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Sunday, March 17, 2013

A Journey To Appleby Estates

The March 9, 2013 Blog entry dealt with a Philadelphia Bulletin reporter's 1901 trip from Tuckerton twelve miles into the Pine Barrens to visit the site of Appleby Estates to investigate the veracity of the following advertisement placed in the Bulletin by J.R. Appleby from New York City.



I thought it would be interesting to trace that reporter's journey and take a look at Appleby Estates for myself. My first step was to trace the 1901 trip from Tuckerton to Appleby Estates. I was able to do so on a 1872 map where you can see the route marked in yellow.


Beers 1872 Topographic Map of Southern Ocean County

It quickly became obvious to me that the road names and patterns are different today from those at the turn of the century. The road north out of Tuckerton labeled "Straight Road" on the 1872 map is North Green Street, or Rt. 539, today. At the first fork it veers off to the left going toward an area known as Munion Field. Today the road from that fork on to Munion Field is no longer passable. It was abandoned with the construction of Rt. 539 which traveled northward  through Warren Grove.

I realized that I would need some help if I were to find Appleby Estates due to the road changes and the difficult and confusing Pine Barrens terrain. 


I called my history buddy, Steve Eichinger, and asked him if he were up to a journey from Tuckerton through Munion Field and on to Appleby Estates. Steve worked for the State of New Jersey at Bass River and Wharton State forests for many years surveying and maintaining many of the woods roads in this area and knows the Pine Barrens roads like the back of his hand.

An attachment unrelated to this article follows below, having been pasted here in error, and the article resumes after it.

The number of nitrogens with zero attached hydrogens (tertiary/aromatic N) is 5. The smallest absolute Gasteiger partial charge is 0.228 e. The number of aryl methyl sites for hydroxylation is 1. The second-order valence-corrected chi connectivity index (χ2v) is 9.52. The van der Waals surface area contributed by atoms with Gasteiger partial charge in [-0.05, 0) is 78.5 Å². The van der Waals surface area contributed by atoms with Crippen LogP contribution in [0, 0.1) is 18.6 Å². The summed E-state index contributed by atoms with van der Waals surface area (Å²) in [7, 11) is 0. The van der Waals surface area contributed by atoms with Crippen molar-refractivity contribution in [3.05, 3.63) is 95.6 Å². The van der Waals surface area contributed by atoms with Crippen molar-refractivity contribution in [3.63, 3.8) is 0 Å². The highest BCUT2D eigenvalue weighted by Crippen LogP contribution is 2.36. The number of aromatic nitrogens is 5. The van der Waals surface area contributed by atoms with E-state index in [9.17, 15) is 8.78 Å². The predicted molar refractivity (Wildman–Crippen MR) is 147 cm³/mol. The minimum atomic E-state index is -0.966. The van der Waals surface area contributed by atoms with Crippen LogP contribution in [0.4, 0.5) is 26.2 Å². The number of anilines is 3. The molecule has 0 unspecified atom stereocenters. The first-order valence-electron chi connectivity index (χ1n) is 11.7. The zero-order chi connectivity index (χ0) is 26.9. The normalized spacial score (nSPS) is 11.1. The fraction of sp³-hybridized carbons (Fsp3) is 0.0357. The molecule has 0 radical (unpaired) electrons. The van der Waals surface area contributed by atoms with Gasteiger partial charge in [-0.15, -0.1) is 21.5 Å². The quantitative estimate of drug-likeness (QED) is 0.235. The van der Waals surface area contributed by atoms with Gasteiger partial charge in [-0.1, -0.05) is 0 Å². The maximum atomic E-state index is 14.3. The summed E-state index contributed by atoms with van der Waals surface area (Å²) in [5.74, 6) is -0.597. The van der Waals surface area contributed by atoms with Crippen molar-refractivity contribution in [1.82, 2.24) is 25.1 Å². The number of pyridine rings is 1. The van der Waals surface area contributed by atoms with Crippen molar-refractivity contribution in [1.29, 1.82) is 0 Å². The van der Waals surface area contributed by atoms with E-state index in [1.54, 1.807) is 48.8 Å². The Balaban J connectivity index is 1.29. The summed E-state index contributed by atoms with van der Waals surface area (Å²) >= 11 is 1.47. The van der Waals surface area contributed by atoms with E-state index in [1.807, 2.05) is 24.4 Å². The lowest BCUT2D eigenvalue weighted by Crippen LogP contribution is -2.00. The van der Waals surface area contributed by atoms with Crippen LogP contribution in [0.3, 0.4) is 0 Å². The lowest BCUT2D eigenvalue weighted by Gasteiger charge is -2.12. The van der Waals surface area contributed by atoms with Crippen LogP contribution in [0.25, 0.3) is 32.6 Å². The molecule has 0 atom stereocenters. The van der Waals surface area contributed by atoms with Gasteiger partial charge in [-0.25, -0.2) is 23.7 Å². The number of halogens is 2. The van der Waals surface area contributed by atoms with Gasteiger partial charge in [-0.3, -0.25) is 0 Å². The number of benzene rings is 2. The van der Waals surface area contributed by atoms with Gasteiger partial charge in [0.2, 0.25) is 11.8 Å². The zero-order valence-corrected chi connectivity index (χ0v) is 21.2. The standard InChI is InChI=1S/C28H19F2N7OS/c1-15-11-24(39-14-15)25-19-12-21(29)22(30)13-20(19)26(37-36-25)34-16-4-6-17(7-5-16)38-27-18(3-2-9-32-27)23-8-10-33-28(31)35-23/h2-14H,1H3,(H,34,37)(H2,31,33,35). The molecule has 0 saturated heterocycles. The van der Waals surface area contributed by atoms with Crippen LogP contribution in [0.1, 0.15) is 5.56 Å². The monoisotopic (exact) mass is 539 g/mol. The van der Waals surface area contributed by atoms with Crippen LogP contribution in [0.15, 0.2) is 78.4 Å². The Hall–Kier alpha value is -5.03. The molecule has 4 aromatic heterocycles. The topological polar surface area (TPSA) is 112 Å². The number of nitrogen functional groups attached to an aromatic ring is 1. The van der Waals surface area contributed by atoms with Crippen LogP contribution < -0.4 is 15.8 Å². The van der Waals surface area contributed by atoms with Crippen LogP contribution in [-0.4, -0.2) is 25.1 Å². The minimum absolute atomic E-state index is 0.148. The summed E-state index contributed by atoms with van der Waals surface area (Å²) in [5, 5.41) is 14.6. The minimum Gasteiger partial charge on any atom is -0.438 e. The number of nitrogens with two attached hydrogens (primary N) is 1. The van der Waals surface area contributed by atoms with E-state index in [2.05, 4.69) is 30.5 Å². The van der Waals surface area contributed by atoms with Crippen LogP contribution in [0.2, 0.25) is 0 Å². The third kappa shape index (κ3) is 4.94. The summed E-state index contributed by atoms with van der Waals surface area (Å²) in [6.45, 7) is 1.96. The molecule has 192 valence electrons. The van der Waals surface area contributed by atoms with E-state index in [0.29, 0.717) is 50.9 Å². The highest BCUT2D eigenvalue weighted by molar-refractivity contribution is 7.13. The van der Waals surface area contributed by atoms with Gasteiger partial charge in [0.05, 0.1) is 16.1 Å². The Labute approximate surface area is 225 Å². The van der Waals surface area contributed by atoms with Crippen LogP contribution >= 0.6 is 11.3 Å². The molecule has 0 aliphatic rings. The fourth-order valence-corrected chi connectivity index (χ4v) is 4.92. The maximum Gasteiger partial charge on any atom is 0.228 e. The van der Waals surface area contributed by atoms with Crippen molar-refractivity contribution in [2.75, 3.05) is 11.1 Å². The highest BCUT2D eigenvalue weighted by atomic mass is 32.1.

Steve and I set off from Tuckerton last Friday, armed with the Bulletin story of the reporter's journey and a few maps of the area. Our goal was to retrace the reporter's steps as closely as we could, given the fact that some of the roads traveled by the reporter are no longer passable today.

The reporter's article stated that he spoke to the proprietor of the Carlton House Hotel in Tuckerton who loaned him an old buckboard and introduced him to a guide to take him to Appleby Esates. They left from the hotel the next morning at 8 AM.



The following circa 1910 postcard shows the Carlton house in the center of Tuckerton at the south-east corner of present day Rt. 9 and South Green Streets.



The Carlton House Hotel is long gone. Today the Ocean East Buffet, a Chinese restaurant, stands on that corner lot.


March 15, 2013 photo by Pete Stemmer

After leaving the Carlton House the reporter mentioned passing the Tuckerton Railroad station.



The 1878 Woolman-Rose Atlas map of Tuckerton shows that the Tuckerton Railroad station is just up the street from the Carlton House.



1878 Woolman-Rose Atlas

The following postcard shows the Tuckerton Railroad station in 1940. It has since been torn down.


Courtesy of the Tuckerton Historical Society

Today, the Concrete Depot stands at the corner of North Green Street and Railroad Avenue where the Tuckerton Railroad station formerly stood.


March 15, 2013 photo by Pete Stemmer

The reporter stated that they passed the railroad station and plunged into a sand road that went into the pines. That sand road is up the road from the Concrete Depot at the site of the present day Hartley Pro Park pictured below.


March 15, 2013 photo by Pete Stemmer